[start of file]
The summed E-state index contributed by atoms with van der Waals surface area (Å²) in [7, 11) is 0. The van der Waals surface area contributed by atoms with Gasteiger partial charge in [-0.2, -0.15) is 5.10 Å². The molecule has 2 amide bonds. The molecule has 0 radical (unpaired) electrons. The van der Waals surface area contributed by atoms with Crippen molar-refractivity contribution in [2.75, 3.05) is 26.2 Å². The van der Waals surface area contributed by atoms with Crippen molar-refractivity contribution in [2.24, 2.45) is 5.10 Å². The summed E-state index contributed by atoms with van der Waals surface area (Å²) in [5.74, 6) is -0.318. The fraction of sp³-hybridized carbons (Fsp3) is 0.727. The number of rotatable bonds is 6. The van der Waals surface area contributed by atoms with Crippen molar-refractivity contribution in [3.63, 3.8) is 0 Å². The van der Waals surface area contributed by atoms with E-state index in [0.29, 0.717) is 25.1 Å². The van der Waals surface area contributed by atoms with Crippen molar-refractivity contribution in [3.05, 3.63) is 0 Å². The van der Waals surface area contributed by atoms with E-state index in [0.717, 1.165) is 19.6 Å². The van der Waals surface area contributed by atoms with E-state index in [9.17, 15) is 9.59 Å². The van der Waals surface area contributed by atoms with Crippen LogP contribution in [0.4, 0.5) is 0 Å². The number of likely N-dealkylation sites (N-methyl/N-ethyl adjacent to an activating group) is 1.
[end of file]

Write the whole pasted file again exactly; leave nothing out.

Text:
The summed E-state index contributed by atoms with van der Waals surface area (Å²) in [7, 11) is 0. The van der Waals surface area contributed by atoms with Gasteiger partial charge in [-0.2, -0.15) is 5.10 Å². The molecule has 2 amide bonds. The molecule has 0 radical (unpaired) electrons. The van der Waals surface area contributed by atoms with Crippen molar-refractivity contribution in [2.75, 3.05) is 26.2 Å². The van der Waals surface area contributed by atoms with Crippen molar-refractivity contribution in [2.24, 2.45) is 5.10 Å². The summed E-state index contributed by atoms with van der Waals surface area (Å²) in [5.74, 6) is -0.318. The fraction of sp³-hybridized carbons (Fsp3) is 0.727. The number of rotatable bonds is 6. The van der Waals surface area contributed by atoms with Crippen molar-refractivity contribution in [3.63, 3.8) is 0 Å². The van der Waals surface area contributed by atoms with E-state index in [0.29, 0.717) is 25.1 Å². The van der Waals surface area contributed by atoms with Crippen molar-refractivity contribution in [3.05, 3.63) is 0 Å². The van der Waals surface area contributed by atoms with E-state index in [0.717, 1.165) is 19.6 Å². The van der Waals surface area contributed by atoms with E-state index in [9.17, 15) is 9.59 Å². The van der Waals surface area contributed by atoms with Crippen LogP contribution in [0.4, 0.5) is 0 Å². The number of likely N-dealkylation sites (N-methyl/N-ethyl adjacent to an activating group) is 1.